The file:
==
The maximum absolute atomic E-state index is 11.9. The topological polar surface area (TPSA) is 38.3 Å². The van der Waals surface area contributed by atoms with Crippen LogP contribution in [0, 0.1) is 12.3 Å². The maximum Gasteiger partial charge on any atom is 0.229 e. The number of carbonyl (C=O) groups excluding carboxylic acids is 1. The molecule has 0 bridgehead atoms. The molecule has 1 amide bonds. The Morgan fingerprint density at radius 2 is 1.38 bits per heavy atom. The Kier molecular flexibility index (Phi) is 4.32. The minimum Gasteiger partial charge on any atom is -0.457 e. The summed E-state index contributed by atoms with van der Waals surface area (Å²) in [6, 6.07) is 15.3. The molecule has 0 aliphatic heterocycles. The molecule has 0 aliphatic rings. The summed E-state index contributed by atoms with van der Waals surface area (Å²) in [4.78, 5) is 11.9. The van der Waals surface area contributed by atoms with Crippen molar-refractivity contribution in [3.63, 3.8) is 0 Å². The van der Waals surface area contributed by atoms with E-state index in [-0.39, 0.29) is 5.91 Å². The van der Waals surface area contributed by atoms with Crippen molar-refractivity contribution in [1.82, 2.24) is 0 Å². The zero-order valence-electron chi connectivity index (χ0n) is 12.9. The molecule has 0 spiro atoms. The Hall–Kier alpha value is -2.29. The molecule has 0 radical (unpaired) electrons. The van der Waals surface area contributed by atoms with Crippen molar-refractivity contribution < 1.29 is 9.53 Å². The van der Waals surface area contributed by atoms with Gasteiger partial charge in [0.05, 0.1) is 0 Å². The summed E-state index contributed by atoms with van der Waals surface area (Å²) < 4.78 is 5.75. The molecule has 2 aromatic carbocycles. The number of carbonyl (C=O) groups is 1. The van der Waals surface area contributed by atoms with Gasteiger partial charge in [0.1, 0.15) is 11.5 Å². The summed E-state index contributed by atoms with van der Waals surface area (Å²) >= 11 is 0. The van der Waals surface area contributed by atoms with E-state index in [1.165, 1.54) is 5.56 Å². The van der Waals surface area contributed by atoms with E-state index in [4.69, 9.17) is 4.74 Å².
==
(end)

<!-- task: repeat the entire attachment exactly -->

The maximum absolute atomic E-state index is 11.9. The topological polar surface area (TPSA) is 38.3 Å². The van der Waals surface area contributed by atoms with Crippen LogP contribution in [0, 0.1) is 12.3 Å². The maximum Gasteiger partial charge on any atom is 0.229 e. The number of carbonyl (C=O) groups excluding carboxylic acids is 1. The molecule has 0 bridgehead atoms. The molecule has 1 amide bonds. The Morgan fingerprint density at radius 2 is 1.38 bits per heavy atom. The Kier molecular flexibility index (Phi) is 4.32. The minimum Gasteiger partial charge on any atom is -0.457 e. The summed E-state index contributed by atoms with van der Waals surface area (Å²) in [6, 6.07) is 15.3. The molecule has 0 aliphatic heterocycles. The molecule has 0 aliphatic rings. The summed E-state index contributed by atoms with van der Waals surface area (Å²) in [4.78, 5) is 11.9. The van der Waals surface area contributed by atoms with Crippen molar-refractivity contribution in [3.63, 3.8) is 0 Å². The van der Waals surface area contributed by atoms with E-state index in [-0.39, 0.29) is 5.91 Å². The van der Waals surface area contributed by atoms with Crippen molar-refractivity contribution in [1.82, 2.24) is 0 Å². The zero-order valence-electron chi connectivity index (χ0n) is 12.9. The molecule has 0 spiro atoms. The Hall–Kier alpha value is -2.29. The molecule has 0 radical (unpaired) electrons. The van der Waals surface area contributed by atoms with Crippen molar-refractivity contribution < 1.29 is 9.53 Å². The van der Waals surface area contributed by atoms with Gasteiger partial charge in [0.05, 0.1) is 0 Å². The summed E-state index contributed by atoms with van der Waals surface area (Å²) < 4.78 is 5.75. The molecule has 2 aromatic carbocycles. The number of carbonyl (C=O) groups is 1. The van der Waals surface area contributed by atoms with Gasteiger partial charge in [0.1, 0.15) is 11.5 Å². The summed E-state index contributed by atoms with van der Waals surface area (Å²) >= 11 is 0. The van der Waals surface area contributed by atoms with E-state index in [1.165, 1.54) is 5.56 Å². The van der Waals surface area contributed by atoms with E-state index in [4.69, 9.17) is 4.74 Å².